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Publication numberUS4041669 A
Publication typeGrant
Application numberUS 05/703,198
Publication dateAug 16, 1977
Filing dateJul 7, 1976
Priority dateFeb 12, 1975
Publication number05703198, 703198, US 4041669 A, US 4041669A, US-A-4041669, US4041669 A, US4041669A
InventorsGerald A. Rauenhorst
Original AssigneeRauenhorst Gerald A
Export CitationBiBTeX, EndNote, RefMan
External Links: USPTO, USPTO Assignment, Espacenet
Hollow-core concrete slabs
US 4041669 A
Abstract
A plastic foam core concrete plank and the method of making same is described which employs foamed plastic core forming members positioned on an initial layer of concrete in a forming pallet and held translationally and vertically in position relative to the initial layer of concrete as a top layer of concrete is poured into position around and over the core members to complete the slab. The core members have a plurality of discontinuous recesses extending from one surface thereof which are exposed to the lower or initial layer to create voids in the slab for light construction and to decrease the thermal transmissions therethrough.
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Claims(10)
What is claim is:
1. A hollow-core concrete slab comprising an integral body of concrete and at least one foamed plastic core forming member positioned therewith so that concrete completely surrounds the core member at least along the length direction of said concrete slab, said core forming member being an integral structure of a top member having end, side and intermediate wall members extending at approximately right angles downwardly therefrom to define a plurality of recesses with open faces of a depth substantially equal to the height of said wall members to define voids in said slab which contains neither concrete nor foamed plastic.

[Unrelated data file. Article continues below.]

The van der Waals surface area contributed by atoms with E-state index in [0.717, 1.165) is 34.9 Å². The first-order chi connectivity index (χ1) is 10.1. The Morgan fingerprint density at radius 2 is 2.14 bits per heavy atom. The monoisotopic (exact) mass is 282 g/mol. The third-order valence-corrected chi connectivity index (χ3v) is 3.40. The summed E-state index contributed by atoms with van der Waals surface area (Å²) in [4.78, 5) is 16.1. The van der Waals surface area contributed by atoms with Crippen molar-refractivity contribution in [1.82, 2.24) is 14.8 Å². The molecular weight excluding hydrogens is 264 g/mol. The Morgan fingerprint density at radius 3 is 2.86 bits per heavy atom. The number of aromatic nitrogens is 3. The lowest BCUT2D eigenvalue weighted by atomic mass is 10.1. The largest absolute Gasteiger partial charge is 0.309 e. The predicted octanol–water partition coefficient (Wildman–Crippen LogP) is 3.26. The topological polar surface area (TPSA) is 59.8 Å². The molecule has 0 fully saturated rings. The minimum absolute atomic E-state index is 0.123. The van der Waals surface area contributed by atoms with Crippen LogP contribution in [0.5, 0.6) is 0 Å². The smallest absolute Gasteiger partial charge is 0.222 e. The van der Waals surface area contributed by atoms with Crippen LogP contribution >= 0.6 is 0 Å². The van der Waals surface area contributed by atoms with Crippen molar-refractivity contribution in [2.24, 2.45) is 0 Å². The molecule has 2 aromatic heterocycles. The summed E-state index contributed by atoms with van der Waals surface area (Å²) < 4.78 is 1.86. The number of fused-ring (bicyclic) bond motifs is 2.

2. The hollow-core slab of claim 1, wherein the slab has a plurality of said core forming members positioned therein spaced and parallel relationship along the length of said slab.
3. The hollow-core slab of claim 1 wherein the recesses are sealed from access to one another by concrete covering the open faces of said recesses.
4. The hollow-core slab of claim 1 in which the recesses in the core forming members have a greater volume than the material in the core forming member.
5. The hollow-core slab of claim 1 wherein the intermediate walls of the core members are tapered in thickness toward the open faces of the recesses.
6. An elongated hollow-core concrete slab comprising, an integral body of concrete and a plurality of foamed plastic core forming members positioned therewithin in spaced and parallel relationship along the length of said slab so that the concrete completely surrounds the core members at least along the length direction of said concrete slab, said core forming members being an integral structure of an elongated top member having side longitudinal wall members extending at approximately right angles downwardly therefrom and having end wall members and intermediate wall members extending downwardly from said top and sidewall members to define with said top member and side wall members a plurality of deep recesses which contains neither concrete nor foamed plastic, and said end wall members and said intermediate wall members extending a further distance from said top member than said side wall members.